I have also heard from top-level teachers at major London drama schools that although technique is taught, it is not taught as extensively as repertoire, and is often limited to a particular ‘method’. (If you’re a regular reader you will know that I’m not a fan of limiting training to any specific method; all of the well-known pedagogies have a great deal to offer, so why limit singers to one way of doing things)?
I completely understand that the colleges have to train students to be able to go out into the world and land auditions, but surely we are failing them if we are not giving them significant voice-building and maintenance skills? After all, these performers need their voices 8 shows a week, often under gruelling circumstances (for those who think it’s glamorous – touring is tough)!
I can’t be alone in having a studio full of professional MT performers who look at me blankly when I ask them if they understand x,y,z techniques. More often than not, what I hear is “I went in with this voice, this basic range and this skill-set. I came out with much the same thing, except that I knew a lot more repertoire. Yeah, we did do some technique. I know what twang is, for instance.”
Twang. Oh yes. They can all twang for England. But can they bridge and blend efficiently? Can the great chest-voice-belt girl access middle register worth tuppence? Can the boy with the impressive head voice get into something approaching a man-size chest voice when he needs a low-end Bb? Do they know how to turn the voice over? Do they know how to maximise resonances without clenching every muscle between butt-cheeks and massetters? If they’re not in great voice, do they know how to handle their pipes to get them through a demanding week by changing their technique? Do they have any concept of what ‘support’ is beyond a vague understanding that some of their abdominal muscles are involved? Nope. Mostly they just push on through and hope for the best. And if they couldn’t do something before they went to college, chances are they still can’t do it by the time they graduate. (Worse still, some of them still say ‘Oh yes, you sing from your diaphragm’). AAAARGGGGHHHH!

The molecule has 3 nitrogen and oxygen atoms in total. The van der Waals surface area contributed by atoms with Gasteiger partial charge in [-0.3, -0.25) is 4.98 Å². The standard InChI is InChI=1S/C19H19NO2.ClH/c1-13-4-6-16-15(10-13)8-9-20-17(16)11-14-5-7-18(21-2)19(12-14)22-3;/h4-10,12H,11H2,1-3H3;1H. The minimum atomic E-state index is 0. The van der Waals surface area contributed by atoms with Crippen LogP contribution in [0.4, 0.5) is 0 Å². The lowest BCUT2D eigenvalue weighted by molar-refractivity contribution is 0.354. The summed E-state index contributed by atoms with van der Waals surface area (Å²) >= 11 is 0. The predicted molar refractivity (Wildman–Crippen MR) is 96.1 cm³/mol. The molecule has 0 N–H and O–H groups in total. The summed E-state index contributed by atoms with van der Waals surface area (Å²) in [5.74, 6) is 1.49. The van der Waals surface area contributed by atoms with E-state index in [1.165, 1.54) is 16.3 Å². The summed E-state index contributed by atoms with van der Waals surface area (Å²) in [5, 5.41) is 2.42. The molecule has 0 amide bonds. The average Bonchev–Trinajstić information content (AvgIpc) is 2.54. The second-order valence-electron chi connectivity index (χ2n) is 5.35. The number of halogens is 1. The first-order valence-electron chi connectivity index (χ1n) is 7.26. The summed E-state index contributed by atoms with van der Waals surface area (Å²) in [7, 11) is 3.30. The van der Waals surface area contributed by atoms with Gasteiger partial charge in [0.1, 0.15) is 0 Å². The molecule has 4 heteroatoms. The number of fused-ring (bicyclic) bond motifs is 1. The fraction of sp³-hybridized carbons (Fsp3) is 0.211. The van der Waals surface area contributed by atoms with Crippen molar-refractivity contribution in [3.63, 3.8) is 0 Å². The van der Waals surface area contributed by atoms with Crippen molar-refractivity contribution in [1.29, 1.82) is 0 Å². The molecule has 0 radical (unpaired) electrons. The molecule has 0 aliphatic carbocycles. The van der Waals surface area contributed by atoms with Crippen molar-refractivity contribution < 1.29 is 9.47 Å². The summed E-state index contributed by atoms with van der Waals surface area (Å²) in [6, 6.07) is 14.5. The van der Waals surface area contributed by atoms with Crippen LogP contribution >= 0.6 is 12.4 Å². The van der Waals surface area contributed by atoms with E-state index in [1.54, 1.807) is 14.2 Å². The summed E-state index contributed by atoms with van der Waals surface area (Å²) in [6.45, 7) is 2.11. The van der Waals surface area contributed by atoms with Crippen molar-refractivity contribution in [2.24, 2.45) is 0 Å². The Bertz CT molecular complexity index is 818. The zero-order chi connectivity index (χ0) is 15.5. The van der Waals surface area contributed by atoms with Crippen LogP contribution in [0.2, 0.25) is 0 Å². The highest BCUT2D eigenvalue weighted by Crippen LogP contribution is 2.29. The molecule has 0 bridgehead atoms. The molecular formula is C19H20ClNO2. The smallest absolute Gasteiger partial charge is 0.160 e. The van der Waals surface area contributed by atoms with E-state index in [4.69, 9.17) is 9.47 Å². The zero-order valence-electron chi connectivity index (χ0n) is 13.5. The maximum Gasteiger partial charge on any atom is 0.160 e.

Now, I’m aware that you can’t always blame the teacher for the shortcomings of a student. Especially not at this level. Some singers are lazy, others don’t take the information in efficiently, some don’t want to step outside of their vocal comfort zone, believing it will damage or change their trademark sound. (And that’s another thing – why are we training them all to sound the same)? However, it’s not reasonable to assume that this is the case for all of the hundreds and hundreds of musical theatre students who graduate each year. When casting directors, teachers from within the colleges themselves, and independent singing teachers are widely reporting the same problem, then the problem isn’t the students – it’s not even the hard-working teachers within the colleges – it’s the system. I find it extraordinary that we’re not offering deep enough levels of training to the cream of our musical theatre talent when they’re undergoing their initial training. I might be talking myself out of (part of) my job here, because if they were well trained in the first place they wouldn’t need me and people like me, but ye gods, let’s give them a fighting chance!
Oh and finally, Michael was right (of course!) – I picked out Tommy Knapp‘s voice very early on in HMS Pinafore, because of his lovely bass tone. In a sea (pun intended) of lyric baritones, tenors and falsettists – all top notch by the way – it was lovely to hear someone with some chutzpah in his lower range. The tragedy of it is, they could all have it, just as basses and dramatic baritones can / should have great middle and head voice tones – IF they’re trained to it. So let’s make that happen, shall we folks?
The all-male HMS Pinafore is still touring – you have a chance to see it at The Yvonne Arnaud theatre, Guildford w/c 28th April, and at Winchester Theatre Royal w/c May 5th. I urge you to go. It’s utterly marvellous.